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Radiance - Poems by Emanuel Xavier

Review – Radiance: Poems by Emanuel Xavier

I decided to read Radiance because poetry is the literary genre that I have neglected to explore most, even more than nonfiction. So I figured a good way to conquer this long-standing aversion to reading poetry would be to create a reading list to start off and adhere to it stubbornly. Radiance jumped to the top of the list because it is an #ownvoices collection of poems by an openly gay Latino. But also because it is a slim collection and a perfect starting point for poetry novices!

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20+ Books To Read During AND After Latinx Heritage Month

Latinx Heritage Month kicks off today! I’m so excited to share a month’s worth of content with you all. I will have guest posts, author Q&As, bibliography spotlights, reviews, and giveaways! Don’t be alarmed, I will not be posting something new every day. My goal is to provide 3 posts per week, so I encourage you to stop by weekly to stay caught up.

I am grateful to the bloggers and the authors who collaborated with me to make this happen. With your help, my celebration of Latinx voices and stories has been amplified exponentially.

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Review: Who Fears Death by Nnedi Okorafo

Review: Who Fears Death by Nnedi Okorafor #DSFFBookClub

Who Fears Death is not your typical post-apocalyptic, “Chosen One” narrative set in a magical Africa. It’s obviously atypical because in Europe and North America, these kinds of stories simply aren’t published often. That’s not to say that African writers are not writing Sci-Fi and Fantasy prolifically, far from it. It’s just that most western audiences aren’t familiar with such narratives for a variety of reasons, such as lack of easy access to these stories and, in many cases, apathy or rejections of these narratives.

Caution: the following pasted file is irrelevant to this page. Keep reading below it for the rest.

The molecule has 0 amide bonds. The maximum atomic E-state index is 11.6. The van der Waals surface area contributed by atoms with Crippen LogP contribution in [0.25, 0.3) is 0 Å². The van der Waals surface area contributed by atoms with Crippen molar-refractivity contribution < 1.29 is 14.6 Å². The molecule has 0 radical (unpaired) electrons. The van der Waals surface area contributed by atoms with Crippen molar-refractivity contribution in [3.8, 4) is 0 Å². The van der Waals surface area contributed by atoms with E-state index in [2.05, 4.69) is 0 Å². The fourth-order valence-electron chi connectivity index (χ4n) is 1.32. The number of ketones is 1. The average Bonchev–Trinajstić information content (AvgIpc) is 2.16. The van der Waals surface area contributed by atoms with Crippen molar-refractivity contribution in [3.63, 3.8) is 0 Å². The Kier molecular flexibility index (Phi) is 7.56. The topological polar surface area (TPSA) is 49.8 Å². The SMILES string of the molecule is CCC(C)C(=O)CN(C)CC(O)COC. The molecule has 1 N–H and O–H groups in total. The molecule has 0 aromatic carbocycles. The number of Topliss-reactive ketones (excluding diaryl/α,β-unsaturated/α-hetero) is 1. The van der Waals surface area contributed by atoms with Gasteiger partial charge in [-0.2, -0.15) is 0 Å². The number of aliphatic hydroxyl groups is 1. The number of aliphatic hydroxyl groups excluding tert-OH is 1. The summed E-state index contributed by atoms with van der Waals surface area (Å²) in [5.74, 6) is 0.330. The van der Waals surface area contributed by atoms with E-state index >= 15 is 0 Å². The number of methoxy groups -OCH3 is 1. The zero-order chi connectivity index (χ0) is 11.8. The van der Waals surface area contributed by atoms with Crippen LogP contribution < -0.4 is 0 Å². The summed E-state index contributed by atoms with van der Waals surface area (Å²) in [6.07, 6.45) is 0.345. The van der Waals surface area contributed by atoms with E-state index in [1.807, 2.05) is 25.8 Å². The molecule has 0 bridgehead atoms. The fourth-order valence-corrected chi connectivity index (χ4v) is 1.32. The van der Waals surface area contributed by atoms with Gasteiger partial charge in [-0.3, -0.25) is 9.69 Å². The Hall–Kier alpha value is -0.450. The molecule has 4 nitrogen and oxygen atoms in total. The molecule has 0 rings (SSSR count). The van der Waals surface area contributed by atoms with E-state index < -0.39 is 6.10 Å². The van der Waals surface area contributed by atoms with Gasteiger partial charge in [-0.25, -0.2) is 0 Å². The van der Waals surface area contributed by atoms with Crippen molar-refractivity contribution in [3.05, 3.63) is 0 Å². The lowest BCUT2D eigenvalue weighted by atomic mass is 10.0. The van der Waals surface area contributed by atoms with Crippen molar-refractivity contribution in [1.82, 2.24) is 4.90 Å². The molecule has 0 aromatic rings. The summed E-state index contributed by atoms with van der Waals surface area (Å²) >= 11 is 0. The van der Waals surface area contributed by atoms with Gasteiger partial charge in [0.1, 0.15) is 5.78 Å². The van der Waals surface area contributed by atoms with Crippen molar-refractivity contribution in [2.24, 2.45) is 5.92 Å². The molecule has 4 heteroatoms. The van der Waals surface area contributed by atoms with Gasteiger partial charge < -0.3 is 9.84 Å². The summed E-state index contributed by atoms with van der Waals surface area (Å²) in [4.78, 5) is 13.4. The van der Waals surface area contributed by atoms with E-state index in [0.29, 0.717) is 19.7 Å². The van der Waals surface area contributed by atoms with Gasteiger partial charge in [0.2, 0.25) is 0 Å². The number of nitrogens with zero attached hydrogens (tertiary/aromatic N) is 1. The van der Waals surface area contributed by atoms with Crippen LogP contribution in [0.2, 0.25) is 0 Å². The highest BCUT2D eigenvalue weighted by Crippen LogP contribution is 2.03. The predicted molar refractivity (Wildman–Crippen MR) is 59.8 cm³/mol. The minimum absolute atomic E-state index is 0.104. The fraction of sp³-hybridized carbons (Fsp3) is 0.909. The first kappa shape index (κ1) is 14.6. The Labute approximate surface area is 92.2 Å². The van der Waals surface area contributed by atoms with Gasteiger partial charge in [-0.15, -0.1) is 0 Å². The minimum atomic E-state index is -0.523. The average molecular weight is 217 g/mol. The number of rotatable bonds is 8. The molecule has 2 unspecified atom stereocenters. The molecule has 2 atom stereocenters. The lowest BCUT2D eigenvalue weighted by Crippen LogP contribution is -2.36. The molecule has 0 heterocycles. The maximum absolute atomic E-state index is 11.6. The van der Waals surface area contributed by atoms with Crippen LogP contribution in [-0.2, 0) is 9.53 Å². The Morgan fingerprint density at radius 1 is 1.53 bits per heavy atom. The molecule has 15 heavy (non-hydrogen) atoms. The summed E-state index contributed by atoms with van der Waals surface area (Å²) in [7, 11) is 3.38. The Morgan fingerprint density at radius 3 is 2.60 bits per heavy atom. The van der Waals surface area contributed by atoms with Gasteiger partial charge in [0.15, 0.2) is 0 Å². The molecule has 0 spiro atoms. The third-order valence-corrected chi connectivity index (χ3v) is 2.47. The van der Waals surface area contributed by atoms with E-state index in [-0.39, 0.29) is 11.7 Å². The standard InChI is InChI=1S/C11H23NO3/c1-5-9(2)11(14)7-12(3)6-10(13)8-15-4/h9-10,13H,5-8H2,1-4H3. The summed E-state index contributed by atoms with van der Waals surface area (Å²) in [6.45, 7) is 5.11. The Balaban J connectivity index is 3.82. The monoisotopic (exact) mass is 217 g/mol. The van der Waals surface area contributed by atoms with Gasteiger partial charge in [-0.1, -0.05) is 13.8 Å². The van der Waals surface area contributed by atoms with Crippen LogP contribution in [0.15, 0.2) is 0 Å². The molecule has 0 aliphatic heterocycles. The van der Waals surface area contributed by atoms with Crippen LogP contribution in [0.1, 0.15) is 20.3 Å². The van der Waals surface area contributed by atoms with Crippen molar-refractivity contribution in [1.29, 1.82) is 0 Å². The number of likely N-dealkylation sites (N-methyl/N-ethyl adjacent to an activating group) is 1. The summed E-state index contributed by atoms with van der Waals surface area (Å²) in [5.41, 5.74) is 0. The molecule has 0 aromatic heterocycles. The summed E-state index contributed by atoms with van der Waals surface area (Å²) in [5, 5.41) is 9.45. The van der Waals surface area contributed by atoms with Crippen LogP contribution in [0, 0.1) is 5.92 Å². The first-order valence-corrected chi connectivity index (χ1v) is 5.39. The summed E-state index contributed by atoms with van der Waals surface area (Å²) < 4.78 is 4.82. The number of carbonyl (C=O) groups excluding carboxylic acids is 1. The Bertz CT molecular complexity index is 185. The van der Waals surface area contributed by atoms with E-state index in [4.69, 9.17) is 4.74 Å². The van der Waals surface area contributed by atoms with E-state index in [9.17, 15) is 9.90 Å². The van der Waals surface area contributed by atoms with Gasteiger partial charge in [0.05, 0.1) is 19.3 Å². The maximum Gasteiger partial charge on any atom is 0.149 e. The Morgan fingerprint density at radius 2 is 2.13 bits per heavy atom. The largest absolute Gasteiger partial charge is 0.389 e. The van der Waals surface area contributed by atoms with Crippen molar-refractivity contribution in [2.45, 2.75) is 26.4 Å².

Nnedi Okorafor serves an important role in American SFF because she writes imaginative stories set in a fantastical Africa that many readers seldom get to see elsewhere. One of her more ambitious works is the World Fantasy Award winning novel Who Fears Death. It gets tons of credit from me for being original and bold in concept. I have never read a Fantasy novel quite like this.

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Graphic Novels: Mini Reviews (Batch #1)

Before I started book blogging, I didn’t read many graphic novels at all, and especially not comic books. That’s because I was a horrible book snob who only wanted to read literary fiction. Little did I know how limited my reading experiences were!

Fortunately, I created this blog to expand my horizons and actively diversify my reading. The results are that I have read more graphic novels just in the last 8 months than I have in the past several years! I’m so proud of myself and also glad that I got over my stupid and stubborn aversion to reading them. Honestly, they are a so fun to read! They’re also a natural ego booster for a slow reader like myself because even I can finish them quickly.

I plan to periodically provide mini-reviews in small batches because I’m kind of obsessed with reviewing and promoting all the diverse literature I personally read. Below are a few of my favorite recent graphic novels.